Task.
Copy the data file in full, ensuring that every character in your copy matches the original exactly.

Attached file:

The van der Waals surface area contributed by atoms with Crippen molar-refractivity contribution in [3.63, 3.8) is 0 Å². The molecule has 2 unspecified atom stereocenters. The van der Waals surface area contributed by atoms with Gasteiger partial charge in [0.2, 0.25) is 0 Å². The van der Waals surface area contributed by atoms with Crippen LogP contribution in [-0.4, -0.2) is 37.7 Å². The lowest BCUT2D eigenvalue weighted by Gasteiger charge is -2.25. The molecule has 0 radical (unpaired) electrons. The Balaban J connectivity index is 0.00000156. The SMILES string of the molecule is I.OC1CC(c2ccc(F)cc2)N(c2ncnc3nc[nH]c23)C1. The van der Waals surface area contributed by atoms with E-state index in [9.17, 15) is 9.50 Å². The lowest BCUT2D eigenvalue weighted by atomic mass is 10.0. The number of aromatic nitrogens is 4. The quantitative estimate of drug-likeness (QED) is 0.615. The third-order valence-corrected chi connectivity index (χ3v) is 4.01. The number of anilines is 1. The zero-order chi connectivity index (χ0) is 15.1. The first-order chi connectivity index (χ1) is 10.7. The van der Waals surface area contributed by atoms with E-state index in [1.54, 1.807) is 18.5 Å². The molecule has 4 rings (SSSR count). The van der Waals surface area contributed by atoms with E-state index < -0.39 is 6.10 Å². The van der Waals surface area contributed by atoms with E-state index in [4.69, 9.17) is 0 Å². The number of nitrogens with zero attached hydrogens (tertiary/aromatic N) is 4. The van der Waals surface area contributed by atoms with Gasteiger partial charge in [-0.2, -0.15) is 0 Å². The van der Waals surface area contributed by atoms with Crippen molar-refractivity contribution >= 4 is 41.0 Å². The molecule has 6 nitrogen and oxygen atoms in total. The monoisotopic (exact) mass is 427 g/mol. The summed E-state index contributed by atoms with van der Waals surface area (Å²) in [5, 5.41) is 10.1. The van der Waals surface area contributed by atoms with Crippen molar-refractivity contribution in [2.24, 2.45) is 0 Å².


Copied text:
The van der Waals surface area contributed by atoms with Crippen molar-refractivity contribution in [3.63, 3.8) is 0 Å². The molecule has 2 unspecified atom stereocenters. The van der Waals surface area contributed by atoms with Gasteiger partial charge in [0.2, 0.25) is 0 Å². The van der Waals surface area contributed by atoms with Crippen LogP contribution in [-0.4, -0.2) is 37.7 Å². The lowest BCUT2D eigenvalue weighted by Gasteiger charge is -2.25. The molecule has 0 radical (unpaired) electrons. The Balaban J connectivity index is 0.00000156. The SMILES string of the molecule is I.OC1CC(c2ccc(F)cc2)N(c2ncnc3nc[nH]c23)C1. The van der Waals surface area contributed by atoms with E-state index in [9.17, 15) is 9.50 Å². The lowest BCUT2D eigenvalue weighted by atomic mass is 10.0. The number of aromatic nitrogens is 4. The quantitative estimate of drug-likeness (QED) is 0.615. The third-order valence-corrected chi connectivity index (χ3v) is 4.01. The number of anilines is 1. The zero-order chi connectivity index (χ0) is 15.1. The first-order chi connectivity index (χ1) is 10.7. The van der Waals surface area contributed by atoms with E-state index in [1.54, 1.807) is 18.5 Å². The molecule has 4 rings (SSSR count). The van der Waals surface area contributed by atoms with E-state index < -0.39 is 6.10 Å². The van der Waals surface area contributed by atoms with E-state index in [4.69, 9.17) is 0 Å². The number of nitrogens with zero attached hydrogens (tertiary/aromatic N) is 4. The van der Waals surface area contributed by atoms with Gasteiger partial charge in [-0.2, -0.15) is 0 Å². The van der Waals surface area contributed by atoms with Crippen molar-refractivity contribution >= 4 is 41.0 Å². The molecule has 6 nitrogen and oxygen atoms in total. The monoisotopic (exact) mass is 427 g/mol. The summed E-state index contributed by atoms with van der Waals surface area (Å²) in [5, 5.41) is 10.1. The van der Waals surface area contributed by atoms with Crippen molar-refractivity contribution in [2.24, 2.45) is 0 Å².